Leftover or freshly cooked brown or even white (any kind really) rice can be used here. I like the oat version, especially with fresh or dried cranberries (organic, unsulfured) or raisins, and some coconut. You can just use rice, or oats, or wheat.

Wash 250 grams of steel cut oats very well. Just keep washing them until they run clear water. Then you can rinse off with some water you will cook them in, about 800 gms. Add up to 2 grams cooked brown rice (or whatever kind) and 50 gms cranberries (1/3 cup packed) or raisins or no fruit at all, and 1/4 to 1/2 cup unsweetened, organic dried coconut. Cook very slowly in a dutch oven that has a lid. Skim frequently!

After about fifteen minutes turn off heat, cover and let cool down to 120 degrees. Add 1/4 cup or 45 gms brown rice organic Koji or whatever kind of Kojio you have and mix very well. Cover again and either stick in warm (not at all hot oven just like for yogurt) or wrap in a blanket or towel and let sit for at least 4 hours. Stir once if you like, replacing lid quickly and putting back in warm place. Please make sure your oven is clean and free from burnt on grease smells.

After about 8 hours you can either very gently reheat to a very low temp and eat with some raw honey or regular or strained kefir or cultured butter or maple syrup. Or just eat it as is. Or add chopped fresh fruits and toasted seeds or nuts. This is a salt free version. Instead of the Koji you could add live, unpasteurized mellow white miso (maybe 2 TB at most) or even half the amount of an older miso. If you do that either grate a little fresh ginger in there or chop up a tablespoon of candied organic ginger.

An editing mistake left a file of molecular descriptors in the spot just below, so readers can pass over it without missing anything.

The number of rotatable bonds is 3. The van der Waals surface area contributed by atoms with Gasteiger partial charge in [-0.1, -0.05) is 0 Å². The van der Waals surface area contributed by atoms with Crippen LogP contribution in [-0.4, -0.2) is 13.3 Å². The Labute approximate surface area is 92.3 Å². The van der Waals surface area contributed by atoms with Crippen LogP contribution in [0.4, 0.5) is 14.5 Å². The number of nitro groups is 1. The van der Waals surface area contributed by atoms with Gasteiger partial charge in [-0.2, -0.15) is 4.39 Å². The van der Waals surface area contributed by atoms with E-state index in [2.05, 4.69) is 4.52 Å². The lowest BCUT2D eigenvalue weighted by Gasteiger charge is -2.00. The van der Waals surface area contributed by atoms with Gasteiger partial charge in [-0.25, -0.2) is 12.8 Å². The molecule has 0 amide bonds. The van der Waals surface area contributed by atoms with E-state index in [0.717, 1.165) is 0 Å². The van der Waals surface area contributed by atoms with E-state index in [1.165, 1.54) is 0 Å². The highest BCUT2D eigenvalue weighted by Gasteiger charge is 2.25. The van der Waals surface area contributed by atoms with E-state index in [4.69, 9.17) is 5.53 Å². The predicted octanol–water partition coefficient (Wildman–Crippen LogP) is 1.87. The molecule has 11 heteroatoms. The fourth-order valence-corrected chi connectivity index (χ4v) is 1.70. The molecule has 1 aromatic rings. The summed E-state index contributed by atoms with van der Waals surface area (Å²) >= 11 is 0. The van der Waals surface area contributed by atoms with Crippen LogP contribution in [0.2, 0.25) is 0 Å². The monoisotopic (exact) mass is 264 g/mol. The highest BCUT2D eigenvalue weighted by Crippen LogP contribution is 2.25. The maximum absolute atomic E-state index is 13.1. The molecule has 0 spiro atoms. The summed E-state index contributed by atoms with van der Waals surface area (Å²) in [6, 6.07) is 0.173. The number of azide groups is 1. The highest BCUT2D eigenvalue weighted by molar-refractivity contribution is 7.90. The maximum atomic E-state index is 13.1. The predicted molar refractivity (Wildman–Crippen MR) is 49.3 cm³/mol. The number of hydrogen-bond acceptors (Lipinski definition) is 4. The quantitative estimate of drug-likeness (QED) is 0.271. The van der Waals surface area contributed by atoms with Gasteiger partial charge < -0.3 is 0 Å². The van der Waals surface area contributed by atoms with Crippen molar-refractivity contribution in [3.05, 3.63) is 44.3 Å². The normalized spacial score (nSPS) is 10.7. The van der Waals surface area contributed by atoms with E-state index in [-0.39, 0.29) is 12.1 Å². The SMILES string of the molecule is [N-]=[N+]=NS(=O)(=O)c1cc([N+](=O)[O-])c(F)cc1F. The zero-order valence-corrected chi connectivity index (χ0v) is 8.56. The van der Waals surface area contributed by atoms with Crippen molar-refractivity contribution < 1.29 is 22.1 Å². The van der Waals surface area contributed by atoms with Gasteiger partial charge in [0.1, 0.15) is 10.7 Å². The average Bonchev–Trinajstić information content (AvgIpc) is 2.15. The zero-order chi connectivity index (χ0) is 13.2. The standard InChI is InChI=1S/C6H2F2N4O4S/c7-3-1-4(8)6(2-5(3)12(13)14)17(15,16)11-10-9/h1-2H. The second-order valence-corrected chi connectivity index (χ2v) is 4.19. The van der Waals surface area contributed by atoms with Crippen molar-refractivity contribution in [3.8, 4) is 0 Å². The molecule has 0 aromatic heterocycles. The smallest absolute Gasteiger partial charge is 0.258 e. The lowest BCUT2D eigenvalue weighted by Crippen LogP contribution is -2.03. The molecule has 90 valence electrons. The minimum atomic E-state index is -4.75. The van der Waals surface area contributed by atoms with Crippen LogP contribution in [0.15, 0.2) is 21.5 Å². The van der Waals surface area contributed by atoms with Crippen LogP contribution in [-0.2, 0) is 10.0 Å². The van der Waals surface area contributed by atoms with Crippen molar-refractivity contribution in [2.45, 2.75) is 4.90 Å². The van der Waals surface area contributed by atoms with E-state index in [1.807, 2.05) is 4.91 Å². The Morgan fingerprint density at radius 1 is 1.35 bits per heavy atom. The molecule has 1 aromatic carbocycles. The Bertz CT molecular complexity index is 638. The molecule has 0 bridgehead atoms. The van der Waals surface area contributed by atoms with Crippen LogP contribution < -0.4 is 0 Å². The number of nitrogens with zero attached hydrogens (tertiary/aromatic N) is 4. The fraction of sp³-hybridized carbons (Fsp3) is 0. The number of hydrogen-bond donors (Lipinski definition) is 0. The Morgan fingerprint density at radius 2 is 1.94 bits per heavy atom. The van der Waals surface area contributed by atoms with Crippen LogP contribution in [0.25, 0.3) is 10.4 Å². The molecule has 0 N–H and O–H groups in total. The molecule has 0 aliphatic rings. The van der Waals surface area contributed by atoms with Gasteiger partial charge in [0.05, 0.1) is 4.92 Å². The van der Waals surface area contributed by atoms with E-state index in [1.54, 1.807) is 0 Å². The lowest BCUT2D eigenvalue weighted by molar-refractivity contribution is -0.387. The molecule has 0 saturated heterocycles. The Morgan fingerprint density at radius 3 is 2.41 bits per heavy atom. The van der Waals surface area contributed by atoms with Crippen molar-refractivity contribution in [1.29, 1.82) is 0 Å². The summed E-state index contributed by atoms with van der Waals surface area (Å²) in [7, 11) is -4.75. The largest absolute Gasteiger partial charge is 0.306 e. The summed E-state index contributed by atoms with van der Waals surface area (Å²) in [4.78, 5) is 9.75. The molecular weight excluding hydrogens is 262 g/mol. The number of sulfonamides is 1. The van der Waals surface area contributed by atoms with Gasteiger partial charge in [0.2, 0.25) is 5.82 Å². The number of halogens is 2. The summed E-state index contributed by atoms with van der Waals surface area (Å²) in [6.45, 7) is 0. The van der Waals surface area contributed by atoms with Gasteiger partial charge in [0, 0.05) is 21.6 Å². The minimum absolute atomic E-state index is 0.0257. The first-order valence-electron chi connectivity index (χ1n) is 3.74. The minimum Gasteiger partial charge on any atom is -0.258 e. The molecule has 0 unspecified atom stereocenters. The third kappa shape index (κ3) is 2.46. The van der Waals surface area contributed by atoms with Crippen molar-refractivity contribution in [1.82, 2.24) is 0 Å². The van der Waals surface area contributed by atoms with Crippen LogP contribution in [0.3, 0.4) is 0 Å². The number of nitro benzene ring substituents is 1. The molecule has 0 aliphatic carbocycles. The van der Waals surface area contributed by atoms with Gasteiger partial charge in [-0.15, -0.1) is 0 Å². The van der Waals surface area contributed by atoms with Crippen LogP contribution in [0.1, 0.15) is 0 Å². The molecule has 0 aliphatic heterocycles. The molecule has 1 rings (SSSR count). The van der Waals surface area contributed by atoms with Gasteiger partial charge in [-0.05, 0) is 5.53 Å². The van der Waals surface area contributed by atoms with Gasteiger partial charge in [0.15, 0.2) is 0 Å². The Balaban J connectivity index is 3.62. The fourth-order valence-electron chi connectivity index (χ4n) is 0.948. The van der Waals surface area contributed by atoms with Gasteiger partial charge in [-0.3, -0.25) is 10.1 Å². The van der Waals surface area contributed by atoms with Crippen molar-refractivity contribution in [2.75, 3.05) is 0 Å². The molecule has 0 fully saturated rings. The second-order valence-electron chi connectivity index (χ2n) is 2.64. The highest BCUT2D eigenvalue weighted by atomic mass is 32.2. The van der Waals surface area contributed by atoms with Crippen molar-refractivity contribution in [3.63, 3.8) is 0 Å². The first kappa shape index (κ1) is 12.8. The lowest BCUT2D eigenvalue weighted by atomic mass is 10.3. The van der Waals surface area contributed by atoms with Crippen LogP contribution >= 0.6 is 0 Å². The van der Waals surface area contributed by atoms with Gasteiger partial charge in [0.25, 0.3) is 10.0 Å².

Once chilled, I take two firm, sweet apples (washed well, quartered and cored), a cup of goat or cow kefir (or coconut or grain milk ferments) or even strained yogurt, a cup of ice or frozen yogurt or Kefir or whey cubes, and two TBS raw honey and put in blender until smooth but not too thin and still cold. That’s an easy, great breakfast. If you use one or two bananas forget the honey.

I might also toast a lot of bread and eat with some kraut or kimchi butter or a version of natto miso (see recipe for chick pea, azuki, barley, Kombu, ginger, barley malt, and Koji miso next week). I often also make raisin bread or cookies with this mix, which just keeps improving in flavor in the refrigerator. The amount described here will last you ten days at best. Two days in this place.

Getting a Rise and Good Taste from Baking (with little or no salt)

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The Art of Fermentation by Sandor Ellix Katz.

Reducing salt levels and still getting a rise from baked goods – but not in your blood pressure, or with an increased risk of peripheral edema (swollen hands, feet, etc.), or with portal hypertension consequences – is actually very, very easy. You could replace the egg and milk with flax seeds and or applesauce and or a little cooked room temperature slow cooked grain milk. Remember that most of the salt in eggs is in the whites (where most of the protein is as well) and that the fat soluble vitamins and minerals in egg yolks are plentiful and tasty too!